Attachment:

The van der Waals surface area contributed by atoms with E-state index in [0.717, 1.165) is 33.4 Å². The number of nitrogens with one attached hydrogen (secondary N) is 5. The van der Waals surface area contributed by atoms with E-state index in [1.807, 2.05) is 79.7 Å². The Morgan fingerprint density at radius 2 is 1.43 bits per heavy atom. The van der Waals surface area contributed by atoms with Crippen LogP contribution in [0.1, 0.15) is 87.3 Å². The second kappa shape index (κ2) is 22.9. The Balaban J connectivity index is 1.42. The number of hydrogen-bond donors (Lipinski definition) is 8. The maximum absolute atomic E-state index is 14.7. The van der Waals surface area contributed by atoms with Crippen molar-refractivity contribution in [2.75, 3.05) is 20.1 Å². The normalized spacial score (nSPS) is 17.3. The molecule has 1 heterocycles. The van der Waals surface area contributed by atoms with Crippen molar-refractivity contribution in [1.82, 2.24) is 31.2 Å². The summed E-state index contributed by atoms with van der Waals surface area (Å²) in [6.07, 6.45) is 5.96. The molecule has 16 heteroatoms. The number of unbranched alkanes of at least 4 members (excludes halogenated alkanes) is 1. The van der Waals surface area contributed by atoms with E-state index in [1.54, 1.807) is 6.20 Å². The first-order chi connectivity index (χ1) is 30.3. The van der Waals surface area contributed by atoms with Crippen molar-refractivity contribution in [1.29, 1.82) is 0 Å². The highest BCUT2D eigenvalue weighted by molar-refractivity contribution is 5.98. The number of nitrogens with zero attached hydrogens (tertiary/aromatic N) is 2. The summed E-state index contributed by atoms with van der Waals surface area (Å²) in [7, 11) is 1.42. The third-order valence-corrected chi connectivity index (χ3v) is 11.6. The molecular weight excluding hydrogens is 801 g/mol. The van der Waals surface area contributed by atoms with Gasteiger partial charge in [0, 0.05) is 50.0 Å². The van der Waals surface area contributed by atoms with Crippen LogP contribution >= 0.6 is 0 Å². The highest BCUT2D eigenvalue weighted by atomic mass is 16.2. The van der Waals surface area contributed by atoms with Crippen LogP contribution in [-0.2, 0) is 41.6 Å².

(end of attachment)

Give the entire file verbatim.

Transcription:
The van der Waals surface area contributed by atoms with E-state index in [0.717, 1.165) is 33.4 Å². The number of nitrogens with one attached hydrogen (secondary N) is 5. The van der Waals surface area contributed by atoms with E-state index in [1.807, 2.05) is 79.7 Å². The Morgan fingerprint density at radius 2 is 1.43 bits per heavy atom. The van der Waals surface area contributed by atoms with Crippen LogP contribution in [0.1, 0.15) is 87.3 Å². The second kappa shape index (κ2) is 22.9. The Balaban J connectivity index is 1.42. The number of hydrogen-bond donors (Lipinski definition) is 8. The maximum absolute atomic E-state index is 14.7. The van der Waals surface area contributed by atoms with Crippen molar-refractivity contribution in [2.75, 3.05) is 20.1 Å². The normalized spacial score (nSPS) is 17.3. The molecule has 1 heterocycles. The van der Waals surface area contributed by atoms with Crippen molar-refractivity contribution in [1.82, 2.24) is 31.2 Å². The summed E-state index contributed by atoms with van der Waals surface area (Å²) in [6.07, 6.45) is 5.96. The molecule has 16 heteroatoms. The number of unbranched alkanes of at least 4 members (excludes halogenated alkanes) is 1. The van der Waals surface area contributed by atoms with E-state index in [1.54, 1.807) is 6.20 Å². The first-order chi connectivity index (χ1) is 30.3. The van der Waals surface area contributed by atoms with Crippen molar-refractivity contribution in [1.29, 1.82) is 0 Å². The highest BCUT2D eigenvalue weighted by molar-refractivity contribution is 5.98. The number of nitrogens with zero attached hydrogens (tertiary/aromatic N) is 2. The summed E-state index contributed by atoms with van der Waals surface area (Å²) in [7, 11) is 1.42. The third-order valence-corrected chi connectivity index (χ3v) is 11.6. The molecular weight excluding hydrogens is 801 g/mol. The van der Waals surface area contributed by atoms with Gasteiger partial charge in [0, 0.05) is 50.0 Å². The van der Waals surface area contributed by atoms with Crippen LogP contribution >= 0.6 is 0 Å². The highest BCUT2D eigenvalue weighted by atomic mass is 16.2. The van der Waals surface area contributed by atoms with Crippen LogP contribution in [-0.2, 0) is 41.6 Å².